Josh Hepworth

Keeping Classes a Secret

For a long time I fell in the trap of not fully distinguishing Ruby from Rails, so I had a lot of code that relied on ActiveRecord objects. This led to a lot of small classes in the root models folder that were easily visible to each and every other class in the project. This ended up letting classes leak all over the place, until most classes use other classes and simple updates were never simple anymore.

Recently, I've begun trying out a pattern that's new to me, but that I've seen in quite a few big Ruby projects. Defining classes right with the definition of another class. In the same file. This is usually limited to smaller "helper" classes, but can end up with nested classes up to 20 lines long.

Let's go over where I started from, then move to where I got to and what it's given me.

# app/models/post.rb
class Post < ActiveRecord::Base
  def excerpt
    Excerpt.new(excerpt_content)
  end
end

# app/models/excerpt.rb
class Excerpt
  attr_reader :content

  def initialize(content)
    @content = content
  end

  def formatted
    content.upcase
  end
end

That's a pretty simple start. We should pretend that the Excerpt is a little more advanced in this example and wouldn't actually be a good candidate for the presenter pattern.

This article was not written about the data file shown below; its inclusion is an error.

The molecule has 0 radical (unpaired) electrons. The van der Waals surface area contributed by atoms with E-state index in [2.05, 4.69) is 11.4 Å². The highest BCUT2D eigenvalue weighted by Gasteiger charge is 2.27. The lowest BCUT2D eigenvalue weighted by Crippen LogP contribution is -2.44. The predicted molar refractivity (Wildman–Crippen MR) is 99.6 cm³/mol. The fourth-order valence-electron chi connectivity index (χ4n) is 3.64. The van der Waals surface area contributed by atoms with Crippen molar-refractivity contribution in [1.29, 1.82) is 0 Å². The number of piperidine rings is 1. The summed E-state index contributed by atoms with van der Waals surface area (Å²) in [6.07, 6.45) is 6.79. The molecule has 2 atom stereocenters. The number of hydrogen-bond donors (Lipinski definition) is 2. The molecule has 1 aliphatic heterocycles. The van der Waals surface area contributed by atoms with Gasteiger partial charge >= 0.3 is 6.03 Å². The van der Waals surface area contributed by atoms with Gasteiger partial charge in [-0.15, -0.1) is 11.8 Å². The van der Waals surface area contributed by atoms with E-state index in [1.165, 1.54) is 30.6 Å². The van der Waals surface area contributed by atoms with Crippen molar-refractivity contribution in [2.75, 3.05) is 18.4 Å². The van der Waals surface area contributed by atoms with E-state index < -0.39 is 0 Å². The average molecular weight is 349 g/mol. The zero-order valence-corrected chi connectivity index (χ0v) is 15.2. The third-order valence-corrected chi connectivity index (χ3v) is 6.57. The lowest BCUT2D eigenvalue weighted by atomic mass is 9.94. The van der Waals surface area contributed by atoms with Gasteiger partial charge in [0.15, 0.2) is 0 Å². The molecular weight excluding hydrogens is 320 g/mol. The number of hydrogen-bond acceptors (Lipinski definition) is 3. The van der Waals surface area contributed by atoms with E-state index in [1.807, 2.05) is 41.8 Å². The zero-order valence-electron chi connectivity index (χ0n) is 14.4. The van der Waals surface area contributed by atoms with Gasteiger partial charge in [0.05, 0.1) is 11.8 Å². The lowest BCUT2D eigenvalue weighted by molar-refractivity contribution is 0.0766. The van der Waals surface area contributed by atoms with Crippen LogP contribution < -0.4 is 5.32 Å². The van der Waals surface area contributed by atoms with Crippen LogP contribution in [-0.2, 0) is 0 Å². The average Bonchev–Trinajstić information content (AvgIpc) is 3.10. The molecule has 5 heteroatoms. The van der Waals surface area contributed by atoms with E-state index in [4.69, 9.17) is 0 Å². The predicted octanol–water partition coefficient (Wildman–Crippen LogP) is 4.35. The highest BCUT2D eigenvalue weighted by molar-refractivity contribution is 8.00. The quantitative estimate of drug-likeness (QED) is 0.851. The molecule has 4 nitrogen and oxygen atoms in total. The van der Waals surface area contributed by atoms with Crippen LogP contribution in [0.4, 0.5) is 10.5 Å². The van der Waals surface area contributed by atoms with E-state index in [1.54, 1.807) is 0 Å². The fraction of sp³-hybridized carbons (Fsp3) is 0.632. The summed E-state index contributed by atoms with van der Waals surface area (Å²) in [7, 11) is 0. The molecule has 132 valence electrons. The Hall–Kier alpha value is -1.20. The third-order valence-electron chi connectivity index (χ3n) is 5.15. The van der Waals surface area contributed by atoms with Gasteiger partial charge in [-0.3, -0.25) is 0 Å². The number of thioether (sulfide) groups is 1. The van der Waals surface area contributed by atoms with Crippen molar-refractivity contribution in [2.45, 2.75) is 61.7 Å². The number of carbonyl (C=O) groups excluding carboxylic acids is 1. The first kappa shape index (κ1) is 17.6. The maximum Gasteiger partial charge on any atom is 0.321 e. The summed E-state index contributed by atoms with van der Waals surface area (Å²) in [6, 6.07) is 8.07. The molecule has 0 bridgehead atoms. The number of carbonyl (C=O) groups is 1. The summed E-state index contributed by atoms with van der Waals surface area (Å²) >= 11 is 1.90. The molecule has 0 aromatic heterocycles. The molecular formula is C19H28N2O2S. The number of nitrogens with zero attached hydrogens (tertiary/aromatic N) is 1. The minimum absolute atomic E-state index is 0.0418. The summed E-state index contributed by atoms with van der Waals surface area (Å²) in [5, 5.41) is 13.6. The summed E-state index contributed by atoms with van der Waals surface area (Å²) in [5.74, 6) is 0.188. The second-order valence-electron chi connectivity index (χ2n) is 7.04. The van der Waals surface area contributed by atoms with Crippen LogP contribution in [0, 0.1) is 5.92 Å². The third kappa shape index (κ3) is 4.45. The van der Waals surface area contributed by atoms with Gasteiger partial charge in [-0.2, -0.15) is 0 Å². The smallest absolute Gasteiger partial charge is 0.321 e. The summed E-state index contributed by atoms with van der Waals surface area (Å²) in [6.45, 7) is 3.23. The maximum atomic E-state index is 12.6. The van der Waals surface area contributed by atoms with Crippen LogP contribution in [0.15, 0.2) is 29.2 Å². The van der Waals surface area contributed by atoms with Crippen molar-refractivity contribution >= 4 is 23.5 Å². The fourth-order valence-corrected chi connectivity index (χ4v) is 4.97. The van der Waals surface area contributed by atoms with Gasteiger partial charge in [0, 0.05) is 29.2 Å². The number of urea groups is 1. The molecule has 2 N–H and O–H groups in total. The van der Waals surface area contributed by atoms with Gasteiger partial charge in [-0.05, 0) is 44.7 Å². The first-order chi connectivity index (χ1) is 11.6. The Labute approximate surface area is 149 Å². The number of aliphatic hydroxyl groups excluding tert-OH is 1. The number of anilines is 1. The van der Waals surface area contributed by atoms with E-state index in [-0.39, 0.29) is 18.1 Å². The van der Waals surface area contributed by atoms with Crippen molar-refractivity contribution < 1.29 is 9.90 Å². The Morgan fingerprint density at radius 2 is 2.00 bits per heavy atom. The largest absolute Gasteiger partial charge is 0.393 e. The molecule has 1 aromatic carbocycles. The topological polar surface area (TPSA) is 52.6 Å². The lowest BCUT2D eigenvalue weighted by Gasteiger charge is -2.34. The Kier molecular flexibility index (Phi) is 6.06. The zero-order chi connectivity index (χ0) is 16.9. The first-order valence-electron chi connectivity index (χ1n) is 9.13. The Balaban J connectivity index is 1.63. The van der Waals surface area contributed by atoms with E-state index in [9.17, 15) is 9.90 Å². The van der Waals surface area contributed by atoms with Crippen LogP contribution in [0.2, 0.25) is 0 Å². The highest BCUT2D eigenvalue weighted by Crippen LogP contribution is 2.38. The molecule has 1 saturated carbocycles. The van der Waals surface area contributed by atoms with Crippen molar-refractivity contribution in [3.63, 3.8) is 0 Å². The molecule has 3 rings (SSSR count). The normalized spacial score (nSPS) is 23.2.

As the project went forward, I would end up depending on and expending Excerpt in ways that just made the code harder to maintain and understand. More classes in the project would use it and add methods to it in their own way.

# app/models/page.rb
class Page < ActiveRecord::Base
  def summary
    Excerpt.new(excerpt_content).first(100)
  end
end

# app/models/excerpt.rb
class Excerpt
  # ...

  def first(length = 50)
    content[0, length]
  end
end

I've ended up using the Excerpt class for a side effect of something it provided rather than its actual purpose. It doesn't summarize things, but that's how I want to use it because it's there. My solution has been to make these kinds of "helper" classes less available to the rest of the application and keep behavior that really is actually specific to Post, entirely within Post.

# app/models/post.rb
class Post < ActiveRecord::Base
  def excerpt
    Excerpt.new(excerpt_content)
  end

  class Excerpt
    attr_reader :content

    def initialize(content)
      @content = content
    end

    def formatted
      content.upcase
    end
  end
end

This has generally pushed me to consider when I should and shouldn't be reusing code in a more fruitful way by providing a little bit of auto loading hiding from Rails and a more clear purpose for the class when it's first implemented. From here I can then consider if the class is worth pulling out into a concern when I implement the Page#summary or if a separate, more specialized object would be more appropriate.